[@cms.area name="sectionHeader" content=content/]
        <div id="wrapper-2">
            [#include def.navigation.vertical.template]
            <div id="wrapper-3">
                [@cms.area name="platform"/]
                [@cms.area name="main" content=content/]
                [@cms.area name="extras"/]
            </div><!-- end wrapper-3 -->
            [@cms.area name="promos"/]
            [@cms.area name="base"/]
        </div><!-- end wrapper-2 -->
        [#if def.navigation.bottom]
            [#include def.navigation.horizontal.template]
            [#include def.navigation.vertical.template]
        [@cms.area name="footer"/]
    </div><!-- end wrapper -->

Here's a visual comparison of desktop and smartphone layouts on an STK article page. The red square is an approximate browser viewport.


The smartphone-specific pop-mobile theme is referenced in the default site definition in Templating Kit > Site Definitions /default/variations/smartphone/theme/name.

The theme is configured in Templating Kit > Themes /pop-mobile. Like all themes it defines the site look and feel with CSS and provides client-side functionality through JavaScript. Compared to the standard pop theme, the pop-mobile theme is lighter. It uses a single CSS file and fewer JavaScripts.

The theme definition defines:

  1. A cascading style sheet mobile.css.
  2. JavaScript aggregators that load only mobile-specific libraries and plugins.
  3. Imaging variations that create smaller proxy images.

For more information about themes see:


Cascading style sheets (CSS) are referenced in the header element of an HTML document. Magnolia substitutes the mobile.css sheet for the desktop sheets automatically as long as the theme is defined correctly. The rendering of theme specific CSS takes place in the htmlHeader script accessible in Templating Kit > Templates /templating-kit/pages/global. Here's the relevant extract:

[#assign pageModel = model.root!]
[#assign pageDef = pageModel.definition!]
[#list pageDef.cssFiles as cssFile]
   <link rel="stylesheet" type="text/css" href="${}" media="${}" />

The single smartphone CSS file, mobile.css, is accessible in Templating Kit > Resources /templating-kit/themes/pop/css. It contains only rules applicable to smartphone sites. The file is light-weight, about 20% of the size of styles.css used on the default desktop site. For demonstration purposes the smartphone site has a different color scheme. The color scheme is defined entirely in mobile.css. This means that if you want to implement a completely different color scheme for your own smartphone site, you only need to edit CSS rules in this one file.

Here are some smartphone-specific style rule examples:

  • Set a minimum width for teasers in landscape mode, taking advantage of the increased screen real estate when the device is turned.

    @media only screen and (min-width : 470px) { /* Landscape */
    .teaser-wrapper .rack-teaser {
        width: 470px;
  • Smartphone-specific navigation arrows.

    background: url(../img/icons/mobile-sprites.png) 0 5px no-repeat;

Nearly all icons and background images are shared by both themes. The few smartphone-specific images such as navigation arrows are in Templating Kit > Resources /templating-kit/themes/pop/img. You will recognize them by their file names.


The pop-mobile theme includes a minimized version of the standard JavaScript library, tailored for the smartphone experience. The aggregator scripts load only libraries that make sense on mobile devices. They exclude libraries that only desktop users would benefit from such as jQuery libraries for mouse wheel support and date pickers. Mobile devices typically provide proprietary mechanisms for these actions.

JavaScript references are included in the HTML document header using the same mechanism as style sheets. As long as your theme defines the JavaScript reference correctly, they are included in the header automatically. Here's the relevant extract from the htmlHeader script:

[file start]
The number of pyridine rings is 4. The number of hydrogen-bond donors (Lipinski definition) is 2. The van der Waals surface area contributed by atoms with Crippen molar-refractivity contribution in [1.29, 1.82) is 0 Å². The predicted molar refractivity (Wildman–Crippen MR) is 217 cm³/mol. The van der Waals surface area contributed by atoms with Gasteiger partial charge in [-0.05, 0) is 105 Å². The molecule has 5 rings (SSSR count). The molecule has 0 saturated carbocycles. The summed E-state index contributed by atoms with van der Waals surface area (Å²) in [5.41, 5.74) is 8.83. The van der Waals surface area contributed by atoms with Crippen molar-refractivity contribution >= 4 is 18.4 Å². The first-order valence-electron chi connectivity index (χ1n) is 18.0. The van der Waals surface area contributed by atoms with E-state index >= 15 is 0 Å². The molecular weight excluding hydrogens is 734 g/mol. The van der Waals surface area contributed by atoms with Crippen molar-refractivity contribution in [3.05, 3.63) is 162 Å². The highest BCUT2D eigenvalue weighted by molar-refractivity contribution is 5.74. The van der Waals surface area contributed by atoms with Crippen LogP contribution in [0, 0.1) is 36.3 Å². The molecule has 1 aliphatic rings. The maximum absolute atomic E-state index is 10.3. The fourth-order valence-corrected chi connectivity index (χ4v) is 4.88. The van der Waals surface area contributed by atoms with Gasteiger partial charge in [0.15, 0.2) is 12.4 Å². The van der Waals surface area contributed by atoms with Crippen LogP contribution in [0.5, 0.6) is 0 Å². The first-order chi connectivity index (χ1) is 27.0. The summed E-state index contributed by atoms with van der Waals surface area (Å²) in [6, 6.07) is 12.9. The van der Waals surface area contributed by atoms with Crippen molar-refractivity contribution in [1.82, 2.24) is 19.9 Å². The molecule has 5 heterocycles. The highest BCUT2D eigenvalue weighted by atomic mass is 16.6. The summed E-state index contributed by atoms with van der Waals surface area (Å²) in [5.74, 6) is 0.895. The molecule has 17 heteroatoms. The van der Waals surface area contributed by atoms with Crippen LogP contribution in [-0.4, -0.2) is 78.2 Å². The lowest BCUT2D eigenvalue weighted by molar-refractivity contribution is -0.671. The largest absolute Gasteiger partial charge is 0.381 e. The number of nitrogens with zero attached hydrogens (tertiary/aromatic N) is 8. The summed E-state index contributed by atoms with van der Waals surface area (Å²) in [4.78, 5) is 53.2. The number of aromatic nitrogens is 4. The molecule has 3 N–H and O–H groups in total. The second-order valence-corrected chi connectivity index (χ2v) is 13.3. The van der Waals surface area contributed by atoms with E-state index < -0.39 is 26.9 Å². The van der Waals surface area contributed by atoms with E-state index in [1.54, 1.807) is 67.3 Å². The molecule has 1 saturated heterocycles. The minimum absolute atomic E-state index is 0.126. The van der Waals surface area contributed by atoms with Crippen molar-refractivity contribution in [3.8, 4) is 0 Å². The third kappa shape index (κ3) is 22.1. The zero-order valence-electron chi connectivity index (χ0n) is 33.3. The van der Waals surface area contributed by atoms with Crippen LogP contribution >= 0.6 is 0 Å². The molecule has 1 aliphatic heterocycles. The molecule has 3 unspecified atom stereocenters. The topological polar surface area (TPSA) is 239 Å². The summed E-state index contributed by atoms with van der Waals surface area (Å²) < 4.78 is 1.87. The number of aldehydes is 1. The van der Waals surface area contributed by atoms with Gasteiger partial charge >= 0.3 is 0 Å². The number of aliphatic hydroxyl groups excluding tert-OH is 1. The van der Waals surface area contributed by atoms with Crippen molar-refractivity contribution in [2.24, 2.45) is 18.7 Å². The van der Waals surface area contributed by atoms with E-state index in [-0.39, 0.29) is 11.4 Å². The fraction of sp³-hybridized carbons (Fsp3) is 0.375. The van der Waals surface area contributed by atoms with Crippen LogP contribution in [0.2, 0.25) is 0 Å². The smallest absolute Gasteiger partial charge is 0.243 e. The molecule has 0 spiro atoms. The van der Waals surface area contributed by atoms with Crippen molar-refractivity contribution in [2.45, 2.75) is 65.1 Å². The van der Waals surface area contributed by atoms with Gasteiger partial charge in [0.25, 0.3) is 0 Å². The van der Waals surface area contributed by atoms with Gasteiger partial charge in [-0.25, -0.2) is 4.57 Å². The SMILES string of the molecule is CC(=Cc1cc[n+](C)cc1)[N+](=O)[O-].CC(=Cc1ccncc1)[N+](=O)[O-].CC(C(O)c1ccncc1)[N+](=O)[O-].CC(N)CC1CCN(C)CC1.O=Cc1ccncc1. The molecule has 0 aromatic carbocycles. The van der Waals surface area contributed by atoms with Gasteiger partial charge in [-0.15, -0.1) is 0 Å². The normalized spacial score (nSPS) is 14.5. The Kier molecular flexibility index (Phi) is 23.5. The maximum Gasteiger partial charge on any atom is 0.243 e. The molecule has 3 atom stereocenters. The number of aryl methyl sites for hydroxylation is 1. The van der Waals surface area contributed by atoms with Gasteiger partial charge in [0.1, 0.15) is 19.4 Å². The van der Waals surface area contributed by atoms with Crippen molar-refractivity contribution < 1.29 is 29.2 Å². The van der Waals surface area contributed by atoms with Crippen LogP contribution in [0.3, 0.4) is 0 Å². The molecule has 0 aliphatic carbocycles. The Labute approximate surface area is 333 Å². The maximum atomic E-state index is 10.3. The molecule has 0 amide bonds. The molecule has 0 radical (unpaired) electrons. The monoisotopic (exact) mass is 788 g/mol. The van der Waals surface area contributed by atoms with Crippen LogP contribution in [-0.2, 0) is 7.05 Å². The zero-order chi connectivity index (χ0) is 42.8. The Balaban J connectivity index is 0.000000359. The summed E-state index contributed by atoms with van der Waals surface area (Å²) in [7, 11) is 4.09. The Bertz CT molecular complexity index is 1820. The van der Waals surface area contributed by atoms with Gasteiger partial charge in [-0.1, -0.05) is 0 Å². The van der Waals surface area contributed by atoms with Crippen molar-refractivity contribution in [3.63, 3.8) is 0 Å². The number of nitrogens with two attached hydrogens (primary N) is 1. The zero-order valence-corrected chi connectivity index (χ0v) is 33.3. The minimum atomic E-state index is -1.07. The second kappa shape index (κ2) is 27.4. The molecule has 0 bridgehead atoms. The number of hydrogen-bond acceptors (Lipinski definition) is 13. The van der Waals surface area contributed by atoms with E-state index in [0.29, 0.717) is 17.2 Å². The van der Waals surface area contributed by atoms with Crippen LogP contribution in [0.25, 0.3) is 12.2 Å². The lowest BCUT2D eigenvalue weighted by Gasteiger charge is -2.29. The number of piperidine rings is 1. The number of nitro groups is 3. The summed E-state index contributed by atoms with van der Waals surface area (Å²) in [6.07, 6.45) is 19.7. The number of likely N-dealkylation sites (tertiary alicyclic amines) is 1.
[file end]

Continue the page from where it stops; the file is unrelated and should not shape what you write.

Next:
[#assign pageModel = model.root!]
[#list stkfn.theme( as jsFile]
    <script src="${}" type="text/javascript"></script>

You can find the aggregator scripts in Templating Kit > Resources:

  • templating-kit/js:
    • mobile-scriptloader-libraries.js loads core jQuery functions needed on mobile devices.
    • mobile-scriptloader-plugin.js loads jQuery plugins for specific tasks needed on mobile devices.
  • templating-kit/themese/pop/js:
    • init-mobile-behaviour.js initializes teaser switching, embedded video player, animations in the FAQ paragraph, and other client-side functionality specific to the pop-mobile theme.


Large images do not work well on smartphones. The CSS scales the images to display correctly but there is no benefit in serving images larger than the device's viewport. It is a waste of bandwidth. In /pop-mobile/variations you can define imaging variations that create smaller proxy copies.

Targeting specific content

The STK provides a generic Output Channels tab that is available in all the page properties dialogs. You can also add the tab to individual component dialogs. The selected options will be excluded in the rendering process.

By default, content is delivered to all variations. To exclude a page or component from a variation, check the appropriate boxes. You can select more than one.

The ability to mark content for a variation at the page and component level is additional to and independent of the modifications defined in the variation. It opens up many possibilities, for example:

  • If you have a survey page or component and the questions are about the desktop experience, exclude it from the smartphone sites.
  • Deliver a different stage component to mobile users, while the rest of the page is common to all visitors.

The generic tab definition is in Templating Kit > Dialog Definitions > /generic/pages/tabChannels. Reference it from your component dialogs.

The ChannelVisibilityContentDecorator Java class provides this functionality. The tab reads the available variations attribute from site.channels. It stores the selected variation in the multivalue excludeChannels property under the content node. If no such property is found at the time of rendering, the content is available in all channels.

Previewing mobile content

The preview function allows you to see the different channel variations on the devices they are intended for.

The channel names you see in the dropdown are hardcoded. For the moment they are not configurable.

The Smartphone preview uses the pop-mobile theme and the smartphone variation.


The Tablet preview uses the standard pop theme and the default variation. This is the same experience a desktop user gets.